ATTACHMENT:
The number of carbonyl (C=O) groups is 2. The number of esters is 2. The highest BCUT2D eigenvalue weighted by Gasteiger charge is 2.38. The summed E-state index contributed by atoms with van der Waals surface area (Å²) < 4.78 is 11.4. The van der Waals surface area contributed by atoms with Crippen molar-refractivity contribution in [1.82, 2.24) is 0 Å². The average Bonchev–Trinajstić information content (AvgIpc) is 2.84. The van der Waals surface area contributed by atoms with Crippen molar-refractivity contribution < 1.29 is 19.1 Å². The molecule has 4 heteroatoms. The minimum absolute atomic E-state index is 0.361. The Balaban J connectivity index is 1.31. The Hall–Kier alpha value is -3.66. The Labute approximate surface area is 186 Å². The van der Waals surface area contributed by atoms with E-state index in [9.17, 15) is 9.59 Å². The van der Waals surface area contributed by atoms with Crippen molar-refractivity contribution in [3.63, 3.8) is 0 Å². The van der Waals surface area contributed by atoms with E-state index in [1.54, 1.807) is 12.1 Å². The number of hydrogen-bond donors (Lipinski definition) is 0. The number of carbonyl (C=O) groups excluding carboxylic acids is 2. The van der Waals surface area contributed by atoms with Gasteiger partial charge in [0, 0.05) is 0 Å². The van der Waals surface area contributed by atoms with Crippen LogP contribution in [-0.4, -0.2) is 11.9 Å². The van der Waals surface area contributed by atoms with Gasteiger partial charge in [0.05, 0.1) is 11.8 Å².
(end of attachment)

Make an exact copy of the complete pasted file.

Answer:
The number of carbonyl (C=O) groups is 2. The number of esters is 2. The highest BCUT2D eigenvalue weighted by Gasteiger charge is 2.38. The summed E-state index contributed by atoms with van der Waals surface area (Å²) < 4.78 is 11.4. The van der Waals surface area contributed by atoms with Crippen molar-refractivity contribution in [1.82, 2.24) is 0 Å². The average Bonchev–Trinajstić information content (AvgIpc) is 2.84. The van der Waals surface area contributed by atoms with Crippen molar-refractivity contribution < 1.29 is 19.1 Å². The molecule has 4 heteroatoms. The minimum absolute atomic E-state index is 0.361. The Balaban J connectivity index is 1.31. The Hall–Kier alpha value is -3.66. The Labute approximate surface area is 186 Å². The van der Waals surface area contributed by atoms with E-state index in [9.17, 15) is 9.59 Å². The van der Waals surface area contributed by atoms with Crippen molar-refractivity contribution in [3.63, 3.8) is 0 Å². The van der Waals surface area contributed by atoms with E-state index in [1.54, 1.807) is 12.1 Å². The number of hydrogen-bond donors (Lipinski definition) is 0. The number of carbonyl (C=O) groups excluding carboxylic acids is 2. The van der Waals surface area contributed by atoms with Gasteiger partial charge in [0, 0.05) is 0 Å². The van der Waals surface area contributed by atoms with Crippen LogP contribution in [-0.4, -0.2) is 11.9 Å². The van der Waals surface area contributed by atoms with Gasteiger partial charge in [0.05, 0.1) is 11.8 Å².